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The Conversation UK receives funding from Hefce, Hefcw, SAGE, SFC, RCUK, The Nuffield Foundation, The Ogden Trust, The Royal Society, The Wellcome Trust, Esmée Fairbairn Foundation and The Alliance for Useful Evidence, as well as sixty five university members.View the full list When you look up at the blue sky, where are the stars that you see at night? A firefly flitting across a field is invisible to us during the day, but at night we can easily spot its flashes., where it is responsible for the green light emitted by its photo organs. We don’t know why these jellyfish have this lit-up feature.Fluorescent proteins absorb light with short wavelengths, such as blue light, and immediately return it with a different color light that has a longer wavelength, such as green.Why living things store amino acids for later use A look at the role of proteins in blood clotting Which haemotoxins are released by organisms to defend themselves against threats or to kill prey?Which neurotoxins are released by organisms to defend themselves against threats or to kill prey?

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They give structure to living things, carry messages and molecules around our bodies, support the immune system and catalyse chemical reactions, and they are used widely in industry and medicine too.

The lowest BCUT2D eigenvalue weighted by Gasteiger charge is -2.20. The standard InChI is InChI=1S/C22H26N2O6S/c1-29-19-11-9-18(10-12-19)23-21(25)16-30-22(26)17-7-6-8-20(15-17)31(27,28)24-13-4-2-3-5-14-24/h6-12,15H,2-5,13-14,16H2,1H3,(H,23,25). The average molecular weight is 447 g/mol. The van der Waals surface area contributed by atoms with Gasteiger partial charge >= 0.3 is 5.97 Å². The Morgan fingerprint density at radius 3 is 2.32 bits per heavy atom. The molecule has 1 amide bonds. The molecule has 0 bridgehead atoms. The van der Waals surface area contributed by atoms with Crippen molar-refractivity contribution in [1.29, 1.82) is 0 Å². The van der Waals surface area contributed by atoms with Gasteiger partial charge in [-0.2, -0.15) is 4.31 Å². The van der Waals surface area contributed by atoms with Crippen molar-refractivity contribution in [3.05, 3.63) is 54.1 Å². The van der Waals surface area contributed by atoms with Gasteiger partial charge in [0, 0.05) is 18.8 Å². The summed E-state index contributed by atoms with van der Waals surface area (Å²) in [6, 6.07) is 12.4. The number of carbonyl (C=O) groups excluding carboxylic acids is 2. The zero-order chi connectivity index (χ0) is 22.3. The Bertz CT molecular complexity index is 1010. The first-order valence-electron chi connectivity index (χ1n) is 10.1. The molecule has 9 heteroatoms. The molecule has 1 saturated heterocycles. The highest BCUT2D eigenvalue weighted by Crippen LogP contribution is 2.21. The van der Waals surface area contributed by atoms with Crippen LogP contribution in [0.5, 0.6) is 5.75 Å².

After the green fluorescent jellyfish protein, many other fluorescent proteins have been both found in nature and created in the lab.

We now have a spectrum of fluorescent colors available to us that make previously invisible biological structures and processes visible in blazing fluorescent glory.

They separate their lower teeth like chopsticks to dig their tunnels and underground nests — and they do so without swallowing dirt.

It’s been known that these rodents can live up to 30 years – that’s eight to 10 times that of mice and other rats.

They give structure to living things, carry messages and molecules around our bodies, support the immune system and catalyse chemical reactions, and they are used widely in industry and medicine too.

After the green fluorescent jellyfish protein, many other fluorescent proteins have been both found in nature and created in the lab.

We now have a spectrum of fluorescent colors available to us that make previously invisible biological structures and processes visible in blazing fluorescent glory.

They separate their lower teeth like chopsticks to dig their tunnels and underground nests — and they do so without swallowing dirt.

It’s been known that these rodents can live up to 30 years – that’s eight to 10 times that of mice and other rats.

In , a protein named aequorin produces blue light which GFP converts into the green light emitted by the jellyfish’s photo organs.